Xmas 2017!

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Ahh puppies!

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And so here are shots of MY puppies from this recent Christmas.





It naturally always begins with the Christmas eve one-gift-each tradition. She (the elder) got kitty stuff–er, rather, a calendar and a book we’ve loved in bookstores for years called “I Could Pee on This”.

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He got the puppy iteration: “I Could Chew on This” with his calendar.




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Per the usual, we spend the winter holiday in Phoenix, Arizona, where I grew up and where my mom still lives.




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A chunk of our usual extended family wasn’t there this year, which made it a little different – they were missed –  but it was lovely all the same.

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In fact next year will be the 40th xmas together with the group that couldn’t make it this time around.

This is my mom. :-)

And of course, Santa Kylen Claus!








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Preliminary Portfolio

Basic images I’ve shot on film and digitally (as indicated).


CAPITOLINE PiazzaThe view up to the top of Capitoline Hill in Rome, looking into the Piazza del Campidoglio (designed by Michelangelo, among others); an equestrian statue of Emperor Marcus Aurelius can be seen in front of the Palazzo Senatorio. On the other side of that building is the Roman Forum.

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A statue of Hapi, the God of the River Nile that sits next to the stairs leading to the top of Capitoline Hill.



ROME Cap BaluStats copyTwo of the pagan statues that line the roofs of the buildings that frame the Piazza del Campidoglio.


ROME Forum Tmpl1 copyColumns in the Roman Forum remaining from the 2,000 year old temple of Antoninus & Faustina; on the extreme right can be seen the church that was built inside to”reclaim” the building from its “pagan” past; the Church of San Lorenzo in Miranda.


Swiss Guards



Two of the Swiss Guard at the gates of St. Peter’s.




VATICAN Pinecone

The “Pigna”; the 15 foot bronze sculpture of a pinecone that sat in front of the Old St. Peter’s Bascilica for 1,000 years before the St. Peter’s that we’re all familiar with was built. This was what a thousand years of Christian pilgrims and top dogs saw as they entered the “capital” of Christianity for a milennium. It’s now in the Vatican musuems courtyard.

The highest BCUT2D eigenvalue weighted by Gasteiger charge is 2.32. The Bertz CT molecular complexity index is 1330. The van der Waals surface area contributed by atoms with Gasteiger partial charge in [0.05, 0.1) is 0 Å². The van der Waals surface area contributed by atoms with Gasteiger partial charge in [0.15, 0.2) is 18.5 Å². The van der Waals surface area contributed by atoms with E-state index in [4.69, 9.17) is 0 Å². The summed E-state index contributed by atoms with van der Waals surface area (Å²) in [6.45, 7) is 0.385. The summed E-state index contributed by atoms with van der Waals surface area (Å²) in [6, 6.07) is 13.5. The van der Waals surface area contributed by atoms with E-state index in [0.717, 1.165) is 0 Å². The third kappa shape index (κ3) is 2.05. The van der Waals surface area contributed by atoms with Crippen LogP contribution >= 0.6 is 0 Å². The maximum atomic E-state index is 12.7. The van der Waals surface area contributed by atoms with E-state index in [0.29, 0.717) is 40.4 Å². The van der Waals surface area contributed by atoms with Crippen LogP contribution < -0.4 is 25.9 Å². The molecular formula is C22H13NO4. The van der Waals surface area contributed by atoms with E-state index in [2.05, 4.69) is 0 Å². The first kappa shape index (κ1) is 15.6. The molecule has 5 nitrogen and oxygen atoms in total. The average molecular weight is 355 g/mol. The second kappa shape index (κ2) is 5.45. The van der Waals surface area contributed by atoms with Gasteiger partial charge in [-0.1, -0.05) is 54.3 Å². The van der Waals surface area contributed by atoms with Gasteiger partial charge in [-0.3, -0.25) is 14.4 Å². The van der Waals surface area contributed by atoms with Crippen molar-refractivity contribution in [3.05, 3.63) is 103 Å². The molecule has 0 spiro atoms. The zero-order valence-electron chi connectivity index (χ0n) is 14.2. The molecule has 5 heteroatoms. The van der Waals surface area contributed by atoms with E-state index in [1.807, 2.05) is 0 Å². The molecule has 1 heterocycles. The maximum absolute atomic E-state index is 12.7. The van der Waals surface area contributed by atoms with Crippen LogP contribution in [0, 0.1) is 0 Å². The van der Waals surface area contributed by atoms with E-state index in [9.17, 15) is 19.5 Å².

Sfera con Augustus

Also in the Vatican museums courtyard are these two sculptures: one, the head of a colossal statue of Augustus, carved 2,000 years ago, the other, “Sfera con sfera”, decidedly 20th century.



FOREST Berkeley 2

In the Berkeley Hills after a night of rain, 2016.


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Virtual Reality 1: Muzik…Non Stop

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Ahh, yes.


There’s a recent author (must look this up!…update: Jennifer Sessions) who described the experience of being a SCC 222 1parent as “having a piece of yourself in someone else’s body.” ~ crxn to: “your heart running around in somebody else’s body.”

Just so, indeed!

And music, one of my favorite things, has presented an occasion that illustrates this through my little ‘uns. (Though–as the saying goes–not to little anymore.)


I consciously connected to music when I was about 16, but coverFmy intertwining with music occurred later, beginning a little before I turned 18. Certainly within a few years I became intricately lost in it to the point that I realized the truism once stated by Mike Manumission (host of a big club in Ibiza) that “if you keep finding that you’re the last one at the party, that’s a sign you should be the one throwing the Beatles-Revolver-Sessions-2party.” This has over the years taken the form of working sales for an underground music label and dance 2002_04_17_DSCN0903_Qool copymusic distribution company, DJing, producing and hosting musically based events (nightclubs), composing and producing music and being a music journalist.

Even though I’ve made music, I’ve done so with no musical training or practice on a traditional instrument as such.

And so watching my kids both engage with music through school is just the sort of thing, IMHO, that parenting is about. That is, adding to the traits, strengths, etc that your kids SCC 222 2inherited from you with things you didn’t get or have the benefit of. In my view, this works best when it isn’t forced on them, and so it is that both kids have independently chosen to participate in music and carry on with it. Big yay!

It’s like watching a part of yourself do the thing, or maybe closer to a VR experience of the thing they’re doing since the thing they’re doing is thing beyond your own actual experience. It’s the thing you would be doing, could be doing but for circumstances. The beauty of  it is that your extensions–they get to do it, are doing it and that’s just why kids exist–are had at all.

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In short, it’s quite thrilling, life-affirming and great to see, for instance, my kid in the sort of all-school concert like I did some days ago and at which these pictures were taken.

She’s 13, now, and has been playing flute for two years. They sounded genuinely terrific.




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Some Art



An artist friend of mine turned me on to an amazing mobile app several months ago that allows drawing and picture creation within a series of what you might call the parameters of digital visual rendering. I’ll explain more in another post, but for now, here are some recent things I’ve done, in two categories: Shape Ruminations and The Grid.

You really need to click on the images to see them large to see what they have to offer.

I.   Shape Ruminations


II.   The Grid…


Chakras and more


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01/03/2017 · 2:41 pm


JD n books.jpgToday, December 20 here in 2016 my dad turns 90.

Ninety frikken years old! That’s crazy! And kinda really great too, of course.

So I thought I’d showcase some pix of the old guy.

He’s dedicated much of his life to the doing and teaching of art. I admire that. And I’m JD at WHEEL STDNTS.jpgproud of him for it.